Spotlight: IMF raises China 2017 growth forecast due to its progress in economic reform
October 12,2017 By:Xinhua
October 12, 2017 -- Maurice Obstfeld, chief economist at the International Monetary Fund (IMF), attends a press briefing at the IMF headquarters in Washington D.C., the United States, on Oct. 10, 2017. The IMF on Tuesday raised its global growth forecast for 2017 and 2018 due to a broad-based recovery in Europe, China, Japan and the United States. (Xinhua/Yin Bogu)
October 12,2017 -- The International Monetary Fund (IMF)'s move to raise its forecast for China's economic growth to 6.8 percent reflects the country's recent progress in trimming financial risks and deepening economic reform, U.S. experts have said.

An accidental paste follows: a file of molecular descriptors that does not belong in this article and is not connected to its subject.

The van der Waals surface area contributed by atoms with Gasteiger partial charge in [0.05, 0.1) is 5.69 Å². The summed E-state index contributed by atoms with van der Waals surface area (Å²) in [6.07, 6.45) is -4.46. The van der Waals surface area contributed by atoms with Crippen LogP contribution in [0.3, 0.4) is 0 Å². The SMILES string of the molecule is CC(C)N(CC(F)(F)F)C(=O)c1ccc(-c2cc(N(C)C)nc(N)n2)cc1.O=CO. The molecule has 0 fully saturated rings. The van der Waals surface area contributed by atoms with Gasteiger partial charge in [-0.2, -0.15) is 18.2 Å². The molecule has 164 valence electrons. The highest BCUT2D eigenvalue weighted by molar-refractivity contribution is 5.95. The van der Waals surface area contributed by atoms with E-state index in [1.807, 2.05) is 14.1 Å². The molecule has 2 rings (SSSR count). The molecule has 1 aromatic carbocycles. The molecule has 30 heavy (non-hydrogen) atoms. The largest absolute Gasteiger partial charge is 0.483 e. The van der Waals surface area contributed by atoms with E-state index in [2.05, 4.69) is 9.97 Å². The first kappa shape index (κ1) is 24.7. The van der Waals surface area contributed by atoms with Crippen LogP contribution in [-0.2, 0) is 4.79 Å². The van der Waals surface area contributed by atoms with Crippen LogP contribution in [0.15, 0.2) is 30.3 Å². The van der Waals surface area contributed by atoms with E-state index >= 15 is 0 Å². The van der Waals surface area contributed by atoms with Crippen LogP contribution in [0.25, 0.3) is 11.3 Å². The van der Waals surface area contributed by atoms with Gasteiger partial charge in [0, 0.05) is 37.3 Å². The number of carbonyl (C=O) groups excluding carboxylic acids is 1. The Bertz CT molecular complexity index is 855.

IMPRESSIVE GROWTH RATE
In its latest World Economic Outlook released Tuesday, the IMF expected the Chinese economy to grow 6.8 percent this year and 6.5 percent next year, both 0.1 percentage point higher than its previous forecast in July.
"The growth rate is wonderful compared to the growth of many other countries," Farok Contractor, a distinguished professor at Rutgers Business School, told Xinhua on Tuesday.
"Off course it has come down from the previous eight or ten percent, but that is still a very healthy growth rate and that should be the envy of any other country in the world," he said.
According to IMF, the upward revision to the 2017 forecast reflects "the stronger-than-expected outturn in the first half of the year underpinned by previous policy easing and supply-side reforms."
"There have been a lot of achievements in economic management in China...I would say that the 6 percent path the China is on will be sustained for quite some time now," Contractor noted.